Digital Libraries and Virtual Universities

Edward A. Fox
Department of Computer Science
Virginia Tech
Blacksburg, VA 24061-0106, USA

Invited presentation for
"Information research for
designing and planning virtual universities"
Seminar at
Centro Universitario de Investigaciones Bibliotecolgicas
Universidad Nacional Autnoma de Mxico
Cd. Universitaria, Mxico, D.F.
(Library and Information Research Center,
National University of Mexico)
August 11-15, 1997

1. Introduction

Universities need libraries. Virtual universities need digital libraries. From these observations we see that if we are to successfully develop virtual universities, it is important to understand about digital libraries, and to learn from experiences in applying digital libraries to improve education

1.1. Digital Libraries

In 1965, JCR Licklider explored the future of libraries, that would help deal with the information explosion through the use of computer and communication technologies [LICK65]. By 1997, digital libraries were becoming a practical reality [LESK97]. As electronic publishing technologies evolve, authors can create works that will go directly into digital libraries, rapidly adding quality works to the ever growing collection of materials available through the WWW.

In the period 1991-1993, interest grew in the U.S. regarding electronic or digital libraries [FOXE93c]. Early work set the stage for later studies, by considering interface issues, economic models, application of protocols like Z39.50 for interoperability and federated searching, and access to published journals [FOXE93a]. Investigators in the public and private sectors began to identify requirements, propose architectures, and develop systems [GLAD94]. By 1994 it became clear that a great deal of research was required for these to be intelligent and useful [FOXE94a], and the U.S. led other nations into extensive funding through the NSF/DARPA/NASA Digital Library Initiative (see Scores of projects and studies proceeded worldwide [FOXE95a].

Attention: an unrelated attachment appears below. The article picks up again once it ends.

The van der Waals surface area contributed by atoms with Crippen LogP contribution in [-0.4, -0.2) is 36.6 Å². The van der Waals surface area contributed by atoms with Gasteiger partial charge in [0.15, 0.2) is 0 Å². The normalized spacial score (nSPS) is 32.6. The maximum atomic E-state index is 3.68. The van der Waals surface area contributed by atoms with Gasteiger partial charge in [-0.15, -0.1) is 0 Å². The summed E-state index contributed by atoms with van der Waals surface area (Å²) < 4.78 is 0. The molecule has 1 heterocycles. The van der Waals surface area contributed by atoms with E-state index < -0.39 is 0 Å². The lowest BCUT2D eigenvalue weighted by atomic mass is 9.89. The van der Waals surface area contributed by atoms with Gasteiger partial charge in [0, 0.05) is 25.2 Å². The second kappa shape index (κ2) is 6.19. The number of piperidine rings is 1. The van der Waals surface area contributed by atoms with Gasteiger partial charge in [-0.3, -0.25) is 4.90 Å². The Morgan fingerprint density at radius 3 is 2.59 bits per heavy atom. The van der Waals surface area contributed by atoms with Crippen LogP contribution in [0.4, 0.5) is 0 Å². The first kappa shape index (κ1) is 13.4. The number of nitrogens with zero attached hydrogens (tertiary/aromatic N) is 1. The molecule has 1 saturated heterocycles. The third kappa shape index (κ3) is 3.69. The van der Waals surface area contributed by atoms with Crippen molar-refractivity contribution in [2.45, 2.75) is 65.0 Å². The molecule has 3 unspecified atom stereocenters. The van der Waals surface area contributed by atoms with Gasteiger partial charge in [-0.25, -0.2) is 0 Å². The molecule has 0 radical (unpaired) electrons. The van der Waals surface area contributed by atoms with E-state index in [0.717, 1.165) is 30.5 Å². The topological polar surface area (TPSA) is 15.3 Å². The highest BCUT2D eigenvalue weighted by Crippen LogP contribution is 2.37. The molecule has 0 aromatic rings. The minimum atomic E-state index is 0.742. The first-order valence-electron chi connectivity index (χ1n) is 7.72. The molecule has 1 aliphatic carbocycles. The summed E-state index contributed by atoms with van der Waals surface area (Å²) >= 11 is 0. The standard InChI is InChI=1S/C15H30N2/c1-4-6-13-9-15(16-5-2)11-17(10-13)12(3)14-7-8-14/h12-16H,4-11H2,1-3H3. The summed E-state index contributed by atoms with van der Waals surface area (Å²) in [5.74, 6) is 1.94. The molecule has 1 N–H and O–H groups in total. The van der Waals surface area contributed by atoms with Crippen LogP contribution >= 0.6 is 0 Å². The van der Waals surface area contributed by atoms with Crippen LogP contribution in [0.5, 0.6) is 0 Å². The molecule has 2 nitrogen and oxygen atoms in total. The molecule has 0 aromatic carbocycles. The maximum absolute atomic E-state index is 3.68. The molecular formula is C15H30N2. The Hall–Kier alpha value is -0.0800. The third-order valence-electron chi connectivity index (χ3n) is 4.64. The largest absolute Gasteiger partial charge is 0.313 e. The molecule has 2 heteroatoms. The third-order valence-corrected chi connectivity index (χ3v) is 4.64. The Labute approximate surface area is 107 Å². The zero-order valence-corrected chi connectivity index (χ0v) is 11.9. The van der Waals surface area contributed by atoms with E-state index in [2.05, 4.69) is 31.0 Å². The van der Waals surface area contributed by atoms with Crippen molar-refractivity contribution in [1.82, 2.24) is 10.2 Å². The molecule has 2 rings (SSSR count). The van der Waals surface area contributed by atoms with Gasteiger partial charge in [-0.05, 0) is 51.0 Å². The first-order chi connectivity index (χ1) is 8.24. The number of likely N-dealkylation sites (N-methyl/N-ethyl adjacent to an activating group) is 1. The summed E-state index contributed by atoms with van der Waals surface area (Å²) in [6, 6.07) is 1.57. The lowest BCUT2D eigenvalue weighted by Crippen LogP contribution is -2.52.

1.2. Overview of Two Projects

At Virginia Tech, there has been long standing interest in information retrieval, library automation, multimedia, electronic publishing, and since 1991, digital libraries. Some of this work is based in the NSF-supported Information Access Laboratory [FOXE96a].